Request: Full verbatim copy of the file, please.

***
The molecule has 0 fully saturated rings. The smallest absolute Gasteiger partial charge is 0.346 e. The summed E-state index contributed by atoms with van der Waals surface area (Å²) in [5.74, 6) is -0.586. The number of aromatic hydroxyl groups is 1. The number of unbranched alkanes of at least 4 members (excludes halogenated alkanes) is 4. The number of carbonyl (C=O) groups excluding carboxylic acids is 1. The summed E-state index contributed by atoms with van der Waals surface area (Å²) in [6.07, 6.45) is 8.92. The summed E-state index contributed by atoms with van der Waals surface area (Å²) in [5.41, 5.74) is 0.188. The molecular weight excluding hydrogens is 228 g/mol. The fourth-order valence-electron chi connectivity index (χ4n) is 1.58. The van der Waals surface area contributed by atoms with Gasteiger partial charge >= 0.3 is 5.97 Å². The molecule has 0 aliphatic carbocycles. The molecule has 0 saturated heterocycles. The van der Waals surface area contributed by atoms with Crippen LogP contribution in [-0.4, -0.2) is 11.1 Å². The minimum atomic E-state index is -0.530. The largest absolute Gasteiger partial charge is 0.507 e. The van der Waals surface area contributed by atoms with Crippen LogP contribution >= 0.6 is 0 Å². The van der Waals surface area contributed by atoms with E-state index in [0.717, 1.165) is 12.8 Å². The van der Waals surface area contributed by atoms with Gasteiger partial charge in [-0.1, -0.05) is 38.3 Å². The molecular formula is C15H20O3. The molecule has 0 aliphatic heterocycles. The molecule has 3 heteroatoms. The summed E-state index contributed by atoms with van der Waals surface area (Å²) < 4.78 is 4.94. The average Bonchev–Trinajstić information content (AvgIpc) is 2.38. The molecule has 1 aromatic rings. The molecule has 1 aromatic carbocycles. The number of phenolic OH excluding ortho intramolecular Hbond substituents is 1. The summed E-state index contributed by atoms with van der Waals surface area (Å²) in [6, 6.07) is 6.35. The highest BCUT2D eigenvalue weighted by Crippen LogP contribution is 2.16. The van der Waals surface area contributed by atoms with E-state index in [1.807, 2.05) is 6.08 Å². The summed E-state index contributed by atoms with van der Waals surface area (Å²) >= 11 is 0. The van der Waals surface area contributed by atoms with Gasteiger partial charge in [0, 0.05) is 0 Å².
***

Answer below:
The molecule has 0 fully saturated rings. The smallest absolute Gasteiger partial charge is 0.346 e. The summed E-state index contributed by atoms with van der Waals surface area (Å²) in [5.74, 6) is -0.586. The number of aromatic hydroxyl groups is 1. The number of unbranched alkanes of at least 4 members (excludes halogenated alkanes) is 4. The number of carbonyl (C=O) groups excluding carboxylic acids is 1. The summed E-state index contributed by atoms with van der Waals surface area (Å²) in [6.07, 6.45) is 8.92. The summed E-state index contributed by atoms with van der Waals surface area (Å²) in [5.41, 5.74) is 0.188. The molecular weight excluding hydrogens is 228 g/mol. The fourth-order valence-electron chi connectivity index (χ4n) is 1.58. The van der Waals surface area contributed by atoms with Gasteiger partial charge >= 0.3 is 5.97 Å². The molecule has 0 aliphatic carbocycles. The molecule has 0 saturated heterocycles. The van der Waals surface area contributed by atoms with Crippen LogP contribution in [-0.4, -0.2) is 11.1 Å². The minimum atomic E-state index is -0.530. The largest absolute Gasteiger partial charge is 0.507 e. The van der Waals surface area contributed by atoms with Crippen LogP contribution >= 0.6 is 0 Å². The van der Waals surface area contributed by atoms with E-state index in [0.717, 1.165) is 12.8 Å². The van der Waals surface area contributed by atoms with Gasteiger partial charge in [-0.1, -0.05) is 38.3 Å². The molecular formula is C15H20O3. The molecule has 0 aliphatic heterocycles. The molecule has 3 heteroatoms. The summed E-state index contributed by atoms with van der Waals surface area (Å²) < 4.78 is 4.94. The average Bonchev–Trinajstić information content (AvgIpc) is 2.38. The molecule has 1 aromatic rings. The molecule has 1 aromatic carbocycles. The number of phenolic OH excluding ortho intramolecular Hbond substituents is 1. The summed E-state index contributed by atoms with van der Waals surface area (Å²) in [6, 6.07) is 6.35. The highest BCUT2D eigenvalue weighted by Crippen LogP contribution is 2.16. The van der Waals surface area contributed by atoms with E-state index in [1.807, 2.05) is 6.08 Å². The summed E-state index contributed by atoms with van der Waals surface area (Å²) >= 11 is 0. The van der Waals surface area contributed by atoms with Gasteiger partial charge in [0, 0.05) is 0 Å².